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Heading to ‘Little Company of Mary corner of heaven.’

  • Written by Bob Rakow

Sister Sharon Ann Walsh sat in a wheelchair near the front of St. Bernadette Catholic Church Tuesday morning and accepted condolences from several mourners who attended the funeral Mass for Sister Jean Stickney, 86, and Sister Kab Kyoung Kim, 48.

Sister Walsh appeared emotional at times during the 90-minute funeral Mass, which occurred nine days after Sister Stickney and Sister Kim, were killed when a car driven by Sister Walsh was hit head on by a pickup truck at 95th Street and Cicero Avenue in Oak Lawn.

Sister Walsh is the Provincial Leader for the American Province of the Little Company of Mary Sisters and the chairman of the board for the Little Company of Mary Hospital and Health Care Centers.

She left Little Company Mary of Hospital, where she was being treated for injuries sustained in the accident, to attend the funeral services. The wake for the sisters was held Monday at the hospital chapel.

Hundreds of people turned out for Tuesday morning’s funeral in Evergreen Park to pay their respects to the two Little Company of Mary Sisters.

“This has been a very difficult week for all of us,” said the Rev. William Sullivan, who concelebrated the Mass with several other priests from the area.

Sullivan recalled tears coming to his eyes when he learned of the fatal accident. “It’s time to grieve.”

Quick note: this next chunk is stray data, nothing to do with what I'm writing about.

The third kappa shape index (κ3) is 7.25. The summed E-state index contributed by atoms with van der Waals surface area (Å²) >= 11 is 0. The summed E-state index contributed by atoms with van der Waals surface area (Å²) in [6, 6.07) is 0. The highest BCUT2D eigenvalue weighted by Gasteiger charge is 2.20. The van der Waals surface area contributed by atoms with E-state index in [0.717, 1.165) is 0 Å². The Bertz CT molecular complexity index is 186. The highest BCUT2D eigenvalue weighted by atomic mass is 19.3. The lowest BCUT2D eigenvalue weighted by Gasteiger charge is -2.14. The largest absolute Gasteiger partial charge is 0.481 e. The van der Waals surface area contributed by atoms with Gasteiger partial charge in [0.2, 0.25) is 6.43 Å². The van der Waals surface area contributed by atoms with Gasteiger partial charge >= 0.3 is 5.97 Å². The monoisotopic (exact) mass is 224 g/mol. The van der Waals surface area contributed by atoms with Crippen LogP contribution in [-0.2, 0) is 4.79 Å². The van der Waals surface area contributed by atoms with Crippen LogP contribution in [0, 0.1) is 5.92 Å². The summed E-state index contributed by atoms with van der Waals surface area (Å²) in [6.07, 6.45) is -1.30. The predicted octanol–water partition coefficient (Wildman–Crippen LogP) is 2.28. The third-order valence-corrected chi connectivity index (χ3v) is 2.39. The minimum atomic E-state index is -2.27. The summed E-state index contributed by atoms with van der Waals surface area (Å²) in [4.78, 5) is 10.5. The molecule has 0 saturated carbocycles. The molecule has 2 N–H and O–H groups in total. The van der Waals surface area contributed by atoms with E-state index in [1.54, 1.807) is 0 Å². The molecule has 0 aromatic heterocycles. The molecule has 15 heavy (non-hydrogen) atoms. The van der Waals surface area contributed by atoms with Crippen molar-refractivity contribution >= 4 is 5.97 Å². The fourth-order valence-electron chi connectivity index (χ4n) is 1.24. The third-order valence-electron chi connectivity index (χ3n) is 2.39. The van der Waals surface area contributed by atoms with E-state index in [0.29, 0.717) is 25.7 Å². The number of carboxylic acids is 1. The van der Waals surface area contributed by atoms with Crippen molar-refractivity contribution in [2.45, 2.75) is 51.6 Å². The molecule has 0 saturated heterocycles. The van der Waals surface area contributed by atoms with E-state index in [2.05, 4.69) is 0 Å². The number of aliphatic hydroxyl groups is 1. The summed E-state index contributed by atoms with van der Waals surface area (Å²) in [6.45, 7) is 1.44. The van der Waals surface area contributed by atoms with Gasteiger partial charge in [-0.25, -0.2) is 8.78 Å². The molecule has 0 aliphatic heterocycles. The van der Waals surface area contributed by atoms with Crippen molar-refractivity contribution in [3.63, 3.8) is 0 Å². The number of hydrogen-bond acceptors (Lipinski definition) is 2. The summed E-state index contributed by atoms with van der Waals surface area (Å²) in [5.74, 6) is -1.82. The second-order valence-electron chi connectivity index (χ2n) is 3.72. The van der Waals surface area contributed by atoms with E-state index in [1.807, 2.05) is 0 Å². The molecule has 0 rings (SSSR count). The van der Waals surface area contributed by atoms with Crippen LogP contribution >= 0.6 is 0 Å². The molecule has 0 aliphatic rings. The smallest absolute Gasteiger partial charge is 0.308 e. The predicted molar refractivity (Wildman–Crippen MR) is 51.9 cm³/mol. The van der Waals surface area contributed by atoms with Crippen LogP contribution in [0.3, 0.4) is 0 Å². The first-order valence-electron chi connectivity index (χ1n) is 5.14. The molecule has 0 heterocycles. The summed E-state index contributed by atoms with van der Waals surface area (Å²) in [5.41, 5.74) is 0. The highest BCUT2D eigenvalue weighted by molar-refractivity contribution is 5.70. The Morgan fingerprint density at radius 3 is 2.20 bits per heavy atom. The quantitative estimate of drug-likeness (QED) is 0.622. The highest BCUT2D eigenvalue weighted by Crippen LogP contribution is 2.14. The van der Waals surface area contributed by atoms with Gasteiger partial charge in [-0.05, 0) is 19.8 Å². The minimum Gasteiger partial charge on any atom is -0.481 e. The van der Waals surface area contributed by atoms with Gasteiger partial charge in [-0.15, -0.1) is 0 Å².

But he added that it was appropriate to celebrate the sisters’ entrance into heaven, adding that Sister Stickney and Kim have been welcomed by the nuns who have gone before them into the “Little Company of Mary corner of heaven.”

“Today we grieve (and) we celebrate,” he said.

Sullivan also suggested that the sisters are martyrs because several more people may have been killed in the traffic accident had the pickup truck not hit their car first.

Peg Schneider, chaplain in the hospital’s pastoral care department, praised the sisters as selfless women during her closing remarks.

“We stand in love and remembrance of two good women,” Schneider said.

“Sister Jean, I would say, her name was goodness,” said Schneider, who said she often worked “under the radar” to accomplish her goals.

“She was gentle, loving and respectful,” Schneider said, adding that Sister Stickney was charitable and “saw the good in everybody.”

“We celebrate today a very generous woman with wonderful gifts,” Schneider said.

Schneider said Sister Kab Kyoung Kim, known to many as Sister Anna, was at her best working with children, including those she served in the hospital bereavement program.

“The language she really brought to us was the language of love,” Schneider said.

The sisters were eastbound on 95th Street Oct. 5 in the front of a lane of cars stopped at a red light at Cicero Avenue when a westbound pickup truck hit their car at 4:27 p.m., police said. Both died at the scene.

The driver of the pickup truck, Edward L. Carthans, 81, of Chicago, also died in the 11-car accident.

Police are awaiting toxicology reports on Carthans to help determine what caused him to veer into the opposite lanes of traffic after causing a four-car accident at 95th Street and Keeler Avenue. Witnesses told police that Carthans was initially seen slumped over his steering wheel at 95th Street and Western Avenue, but he refused help and drove away.